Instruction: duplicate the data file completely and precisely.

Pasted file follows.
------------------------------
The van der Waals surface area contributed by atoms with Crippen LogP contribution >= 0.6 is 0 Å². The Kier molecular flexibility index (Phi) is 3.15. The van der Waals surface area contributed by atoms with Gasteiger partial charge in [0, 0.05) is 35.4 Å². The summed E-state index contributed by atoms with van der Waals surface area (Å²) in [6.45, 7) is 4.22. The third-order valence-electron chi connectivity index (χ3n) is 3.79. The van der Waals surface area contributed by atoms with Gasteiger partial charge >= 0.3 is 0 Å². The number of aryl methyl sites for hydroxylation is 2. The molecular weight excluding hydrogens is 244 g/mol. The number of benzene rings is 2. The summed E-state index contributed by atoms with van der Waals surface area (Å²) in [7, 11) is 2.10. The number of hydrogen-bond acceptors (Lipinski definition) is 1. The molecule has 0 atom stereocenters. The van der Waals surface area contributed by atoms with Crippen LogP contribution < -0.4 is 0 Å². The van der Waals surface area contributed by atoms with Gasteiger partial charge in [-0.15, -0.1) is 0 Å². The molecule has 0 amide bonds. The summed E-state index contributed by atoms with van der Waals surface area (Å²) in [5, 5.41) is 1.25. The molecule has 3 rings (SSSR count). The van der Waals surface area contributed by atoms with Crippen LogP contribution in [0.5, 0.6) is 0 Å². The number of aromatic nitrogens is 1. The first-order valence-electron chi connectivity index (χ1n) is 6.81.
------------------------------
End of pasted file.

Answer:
The van der Waals surface area contributed by atoms with Crippen LogP contribution >= 0.6 is 0 Å². The Kier molecular flexibility index (Phi) is 3.15. The van der Waals surface area contributed by atoms with Gasteiger partial charge in [0, 0.05) is 35.4 Å². The summed E-state index contributed by atoms with van der Waals surface area (Å²) in [6.45, 7) is 4.22. The third-order valence-electron chi connectivity index (χ3n) is 3.79. The van der Waals surface area contributed by atoms with Gasteiger partial charge >= 0.3 is 0 Å². The number of aryl methyl sites for hydroxylation is 2. The molecular weight excluding hydrogens is 244 g/mol. The number of benzene rings is 2. The summed E-state index contributed by atoms with van der Waals surface area (Å²) in [7, 11) is 2.10. The number of hydrogen-bond acceptors (Lipinski definition) is 1. The molecule has 0 atom stereocenters. The van der Waals surface area contributed by atoms with Crippen LogP contribution < -0.4 is 0 Å². The van der Waals surface area contributed by atoms with Gasteiger partial charge in [-0.15, -0.1) is 0 Å². The molecule has 0 amide bonds. The summed E-state index contributed by atoms with van der Waals surface area (Å²) in [5, 5.41) is 1.25. The molecule has 3 rings (SSSR count). The van der Waals surface area contributed by atoms with Crippen LogP contribution in [0.5, 0.6) is 0 Å². The number of aromatic nitrogens is 1. The first-order valence-electron chi connectivity index (χ1n) is 6.81.